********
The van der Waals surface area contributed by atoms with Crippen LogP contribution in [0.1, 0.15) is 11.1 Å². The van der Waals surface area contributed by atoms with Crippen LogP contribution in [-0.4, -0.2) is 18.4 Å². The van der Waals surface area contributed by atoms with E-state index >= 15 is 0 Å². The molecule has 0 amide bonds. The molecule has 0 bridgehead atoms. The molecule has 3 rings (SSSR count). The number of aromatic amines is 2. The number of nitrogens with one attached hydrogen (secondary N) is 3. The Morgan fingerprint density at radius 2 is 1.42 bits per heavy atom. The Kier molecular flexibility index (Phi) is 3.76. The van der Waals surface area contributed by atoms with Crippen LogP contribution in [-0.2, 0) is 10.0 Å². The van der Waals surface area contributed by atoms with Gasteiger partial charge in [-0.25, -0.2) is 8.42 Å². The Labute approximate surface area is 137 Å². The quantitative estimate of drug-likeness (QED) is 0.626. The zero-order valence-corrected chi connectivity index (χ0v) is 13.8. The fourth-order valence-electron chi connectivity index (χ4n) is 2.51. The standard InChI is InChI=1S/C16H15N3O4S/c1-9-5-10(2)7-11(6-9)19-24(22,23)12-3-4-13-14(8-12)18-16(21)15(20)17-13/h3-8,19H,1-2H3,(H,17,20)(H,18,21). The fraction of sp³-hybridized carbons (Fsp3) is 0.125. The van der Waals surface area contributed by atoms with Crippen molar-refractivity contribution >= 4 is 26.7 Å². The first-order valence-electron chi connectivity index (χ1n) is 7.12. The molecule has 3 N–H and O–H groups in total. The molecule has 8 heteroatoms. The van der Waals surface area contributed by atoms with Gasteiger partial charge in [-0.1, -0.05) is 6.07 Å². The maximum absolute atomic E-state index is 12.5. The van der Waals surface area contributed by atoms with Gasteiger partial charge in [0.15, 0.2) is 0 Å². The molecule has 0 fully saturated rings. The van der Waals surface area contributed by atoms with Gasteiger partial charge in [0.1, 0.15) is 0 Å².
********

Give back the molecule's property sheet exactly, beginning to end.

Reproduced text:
The van der Waals surface area contributed by atoms with Crippen LogP contribution in [0.1, 0.15) is 11.1 Å². The van der Waals surface area contributed by atoms with Crippen LogP contribution in [-0.4, -0.2) is 18.4 Å². The van der Waals surface area contributed by atoms with E-state index >= 15 is 0 Å². The molecule has 0 amide bonds. The molecule has 0 bridgehead atoms. The molecule has 3 rings (SSSR count). The number of aromatic amines is 2. The number of nitrogens with one attached hydrogen (secondary N) is 3. The Morgan fingerprint density at radius 2 is 1.42 bits per heavy atom. The Kier molecular flexibility index (Phi) is 3.76. The van der Waals surface area contributed by atoms with Crippen LogP contribution in [-0.2, 0) is 10.0 Å². The van der Waals surface area contributed by atoms with Gasteiger partial charge in [-0.25, -0.2) is 8.42 Å². The Labute approximate surface area is 137 Å². The quantitative estimate of drug-likeness (QED) is 0.626. The zero-order valence-corrected chi connectivity index (χ0v) is 13.8. The fourth-order valence-electron chi connectivity index (χ4n) is 2.51. The standard InChI is InChI=1S/C16H15N3O4S/c1-9-5-10(2)7-11(6-9)19-24(22,23)12-3-4-13-14(8-12)18-16(21)15(20)17-13/h3-8,19H,1-2H3,(H,17,20)(H,18,21). The fraction of sp³-hybridized carbons (Fsp3) is 0.125. The van der Waals surface area contributed by atoms with Crippen molar-refractivity contribution >= 4 is 26.7 Å². The first-order valence-electron chi connectivity index (χ1n) is 7.12. The molecule has 3 N–H and O–H groups in total. The molecule has 8 heteroatoms. The van der Waals surface area contributed by atoms with Gasteiger partial charge in [-0.1, -0.05) is 6.07 Å². The maximum absolute atomic E-state index is 12.5. The van der Waals surface area contributed by atoms with Gasteiger partial charge in [0.15, 0.2) is 0 Å². The molecule has 0 fully saturated rings. The van der Waals surface area contributed by atoms with Gasteiger partial charge in [0.1, 0.15) is 0 Å².